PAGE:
President Bush has signed a law increasing the nation's debt limit to $9 trillion, mainly to finance the wars in Iraq and Afghanistan. The debt limit figure is nine times what it was 25 years ago.
The Federal Reserve last week infused $45 billion of paper money into a banking system stressed because of bad housing loans. That figure is about the same as the Fed put into the system just after the al Qaeda attacks of Sept. 11, 2001.
Europe's basic currency, the Euro, is now worth a third more than the U.S. dollar; and the Canadian "Loonie" continues to strengthen against American dollar.
At a hearing of the Joint Economic Committee, Sen. Charles E. Schumer, D-N.Y., the panel's chairman, told Federal Reserve Chairman Ben Bernanke, "I think we are at a moment of economic crisis stemming from four key areas: Falling housing prices, lack of confidence in creditworthiness, the weak dollar and high oil prices.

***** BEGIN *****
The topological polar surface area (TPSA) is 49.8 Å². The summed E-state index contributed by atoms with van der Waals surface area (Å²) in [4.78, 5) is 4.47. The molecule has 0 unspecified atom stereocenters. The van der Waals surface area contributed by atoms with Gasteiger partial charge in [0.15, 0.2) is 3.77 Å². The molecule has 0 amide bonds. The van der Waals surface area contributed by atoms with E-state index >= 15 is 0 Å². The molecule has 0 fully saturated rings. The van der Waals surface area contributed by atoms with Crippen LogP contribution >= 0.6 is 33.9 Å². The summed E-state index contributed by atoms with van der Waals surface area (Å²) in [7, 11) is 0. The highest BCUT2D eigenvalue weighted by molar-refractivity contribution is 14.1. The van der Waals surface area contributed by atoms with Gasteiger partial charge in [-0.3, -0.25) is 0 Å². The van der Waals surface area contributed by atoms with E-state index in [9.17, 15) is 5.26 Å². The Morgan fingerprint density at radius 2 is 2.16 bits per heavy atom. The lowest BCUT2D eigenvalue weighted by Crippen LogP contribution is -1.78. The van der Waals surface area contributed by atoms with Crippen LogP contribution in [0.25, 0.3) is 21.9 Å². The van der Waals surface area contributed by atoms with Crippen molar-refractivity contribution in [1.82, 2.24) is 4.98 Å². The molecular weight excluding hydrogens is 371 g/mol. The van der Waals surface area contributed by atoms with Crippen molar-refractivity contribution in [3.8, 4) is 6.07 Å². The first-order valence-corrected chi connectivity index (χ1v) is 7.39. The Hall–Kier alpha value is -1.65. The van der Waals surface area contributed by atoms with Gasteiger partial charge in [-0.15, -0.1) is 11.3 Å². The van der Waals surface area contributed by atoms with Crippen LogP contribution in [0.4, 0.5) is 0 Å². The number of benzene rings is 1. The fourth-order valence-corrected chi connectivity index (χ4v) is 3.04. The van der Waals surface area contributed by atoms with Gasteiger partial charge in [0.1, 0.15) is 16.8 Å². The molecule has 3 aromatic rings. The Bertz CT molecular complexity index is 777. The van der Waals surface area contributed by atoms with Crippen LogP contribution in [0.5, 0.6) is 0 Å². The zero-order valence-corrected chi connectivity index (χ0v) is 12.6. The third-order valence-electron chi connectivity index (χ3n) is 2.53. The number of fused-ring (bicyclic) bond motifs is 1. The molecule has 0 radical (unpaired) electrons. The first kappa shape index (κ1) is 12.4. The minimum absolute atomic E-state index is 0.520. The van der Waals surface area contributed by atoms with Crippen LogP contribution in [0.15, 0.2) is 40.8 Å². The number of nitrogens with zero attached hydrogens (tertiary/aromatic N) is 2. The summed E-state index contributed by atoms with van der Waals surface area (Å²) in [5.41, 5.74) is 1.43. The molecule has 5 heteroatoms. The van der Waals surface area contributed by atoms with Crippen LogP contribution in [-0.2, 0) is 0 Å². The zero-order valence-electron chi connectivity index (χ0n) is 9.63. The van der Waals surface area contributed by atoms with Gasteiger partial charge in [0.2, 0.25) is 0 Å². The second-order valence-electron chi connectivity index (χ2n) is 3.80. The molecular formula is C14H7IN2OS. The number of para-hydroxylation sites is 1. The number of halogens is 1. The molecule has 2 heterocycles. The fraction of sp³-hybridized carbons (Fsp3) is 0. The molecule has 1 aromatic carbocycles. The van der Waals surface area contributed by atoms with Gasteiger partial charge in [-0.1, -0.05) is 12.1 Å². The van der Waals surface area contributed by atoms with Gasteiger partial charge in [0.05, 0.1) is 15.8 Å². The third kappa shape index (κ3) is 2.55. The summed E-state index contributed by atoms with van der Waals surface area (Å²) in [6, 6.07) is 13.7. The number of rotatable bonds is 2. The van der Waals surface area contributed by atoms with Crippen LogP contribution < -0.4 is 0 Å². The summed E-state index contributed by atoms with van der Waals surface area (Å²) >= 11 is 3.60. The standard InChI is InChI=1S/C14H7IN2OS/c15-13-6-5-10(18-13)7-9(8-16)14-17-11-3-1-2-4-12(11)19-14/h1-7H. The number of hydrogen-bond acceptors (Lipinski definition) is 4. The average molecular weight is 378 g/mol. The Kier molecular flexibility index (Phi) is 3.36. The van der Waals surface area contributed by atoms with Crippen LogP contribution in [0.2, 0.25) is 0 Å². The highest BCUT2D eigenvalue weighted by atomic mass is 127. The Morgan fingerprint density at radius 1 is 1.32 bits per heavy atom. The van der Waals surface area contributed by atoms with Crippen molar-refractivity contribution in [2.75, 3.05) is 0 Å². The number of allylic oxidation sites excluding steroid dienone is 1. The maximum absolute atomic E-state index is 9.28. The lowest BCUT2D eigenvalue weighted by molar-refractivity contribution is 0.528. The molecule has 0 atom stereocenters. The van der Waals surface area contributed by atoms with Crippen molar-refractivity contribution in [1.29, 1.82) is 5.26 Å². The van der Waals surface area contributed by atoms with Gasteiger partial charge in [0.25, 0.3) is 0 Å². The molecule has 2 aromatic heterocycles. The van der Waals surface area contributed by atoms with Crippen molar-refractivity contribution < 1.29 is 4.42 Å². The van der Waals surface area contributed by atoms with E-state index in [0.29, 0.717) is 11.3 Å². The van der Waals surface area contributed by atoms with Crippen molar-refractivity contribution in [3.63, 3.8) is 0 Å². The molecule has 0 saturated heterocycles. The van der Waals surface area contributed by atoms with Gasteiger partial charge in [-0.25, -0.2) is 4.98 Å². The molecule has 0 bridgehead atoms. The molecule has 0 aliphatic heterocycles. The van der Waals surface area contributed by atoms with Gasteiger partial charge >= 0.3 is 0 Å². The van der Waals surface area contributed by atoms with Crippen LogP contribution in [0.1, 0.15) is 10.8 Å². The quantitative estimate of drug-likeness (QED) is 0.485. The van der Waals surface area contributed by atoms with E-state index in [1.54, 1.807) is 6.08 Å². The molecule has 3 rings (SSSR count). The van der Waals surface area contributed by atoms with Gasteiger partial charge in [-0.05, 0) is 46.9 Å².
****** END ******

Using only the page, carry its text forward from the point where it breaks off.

"None of the regulators," Schumer told Bernanke, "including the Federal Reserve, are acting quickly or boldly enough to deal with the risks we're facing."
At the same hearing, Rep. Ron Paul, R-Texas, a long-shot candidate for the Republican presidential nomination, said the Federal Reserve's policy of lowering interest rates in order to increase the money supply was little more than stealing from retirees whose savings are being threatened by inflation.
Bernanke ducked questions about whether the country is dipping into a recession.
Meanwhile, finance officials of China's Communist regime threatened to unload the hundreds of billions of U.S. dollars it has accumulated since the Clinton administration gave China most favored nation trading status. China, the officials are warning, will henceforth invest in "stronger" currencies like the Euro.
Peter Morici, University of Maryland economist, said that America's soaring trade deficit, mainly with China, is at the heart of the nation's credit crunch and the devaluation of its dollar, which increases the threat of inflation. Some estimate that China's deliberate undervaluation of its currency gives it a price advantage over American goods of more than 40 percent.
-- Douglas Turner